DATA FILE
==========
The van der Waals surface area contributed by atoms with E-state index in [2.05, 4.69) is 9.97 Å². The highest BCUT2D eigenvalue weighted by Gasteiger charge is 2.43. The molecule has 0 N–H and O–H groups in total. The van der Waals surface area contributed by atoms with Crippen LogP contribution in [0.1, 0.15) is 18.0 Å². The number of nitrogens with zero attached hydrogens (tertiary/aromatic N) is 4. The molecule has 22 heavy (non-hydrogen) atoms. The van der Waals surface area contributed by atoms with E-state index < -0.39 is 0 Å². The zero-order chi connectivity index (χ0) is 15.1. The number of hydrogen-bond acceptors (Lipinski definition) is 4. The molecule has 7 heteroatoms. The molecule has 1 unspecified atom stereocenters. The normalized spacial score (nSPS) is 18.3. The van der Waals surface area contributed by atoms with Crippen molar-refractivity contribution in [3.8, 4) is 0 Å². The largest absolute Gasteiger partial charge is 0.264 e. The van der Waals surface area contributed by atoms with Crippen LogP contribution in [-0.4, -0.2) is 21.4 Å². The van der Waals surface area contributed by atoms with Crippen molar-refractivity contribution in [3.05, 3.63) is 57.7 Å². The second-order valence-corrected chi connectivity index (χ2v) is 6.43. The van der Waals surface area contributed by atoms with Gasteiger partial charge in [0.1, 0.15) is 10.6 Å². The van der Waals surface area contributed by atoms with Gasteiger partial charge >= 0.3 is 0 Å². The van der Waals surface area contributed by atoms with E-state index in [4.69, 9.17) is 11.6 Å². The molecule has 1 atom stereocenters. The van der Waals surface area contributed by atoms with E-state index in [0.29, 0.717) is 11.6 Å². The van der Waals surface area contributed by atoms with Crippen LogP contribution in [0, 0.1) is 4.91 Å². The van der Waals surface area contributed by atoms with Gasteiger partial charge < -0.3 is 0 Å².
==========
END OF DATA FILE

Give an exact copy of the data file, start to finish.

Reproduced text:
The van der Waals surface area contributed by atoms with E-state index in [2.05, 4.69) is 9.97 Å². The highest BCUT2D eigenvalue weighted by Gasteiger charge is 2.43. The molecule has 0 N–H and O–H groups in total. The van der Waals surface area contributed by atoms with Crippen LogP contribution in [0.1, 0.15) is 18.0 Å². The number of nitrogens with zero attached hydrogens (tertiary/aromatic N) is 4. The molecule has 22 heavy (non-hydrogen) atoms. The van der Waals surface area contributed by atoms with E-state index < -0.39 is 0 Å². The zero-order chi connectivity index (χ0) is 15.1. The number of hydrogen-bond acceptors (Lipinski definition) is 4. The molecule has 7 heteroatoms. The molecule has 1 unspecified atom stereocenters. The normalized spacial score (nSPS) is 18.3. The van der Waals surface area contributed by atoms with Crippen molar-refractivity contribution in [3.8, 4) is 0 Å². The largest absolute Gasteiger partial charge is 0.264 e. The van der Waals surface area contributed by atoms with Crippen LogP contribution in [-0.4, -0.2) is 21.4 Å². The van der Waals surface area contributed by atoms with Crippen molar-refractivity contribution in [3.05, 3.63) is 57.7 Å². The second-order valence-corrected chi connectivity index (χ2v) is 6.43. The van der Waals surface area contributed by atoms with Gasteiger partial charge in [0.1, 0.15) is 10.6 Å². The van der Waals surface area contributed by atoms with Gasteiger partial charge >= 0.3 is 0 Å². The van der Waals surface area contributed by atoms with E-state index in [4.69, 9.17) is 11.6 Å². The molecule has 1 atom stereocenters. The van der Waals surface area contributed by atoms with E-state index in [0.29, 0.717) is 11.6 Å². The van der Waals surface area contributed by atoms with Crippen LogP contribution in [0, 0.1) is 4.91 Å². The van der Waals surface area contributed by atoms with Gasteiger partial charge < -0.3 is 0 Å².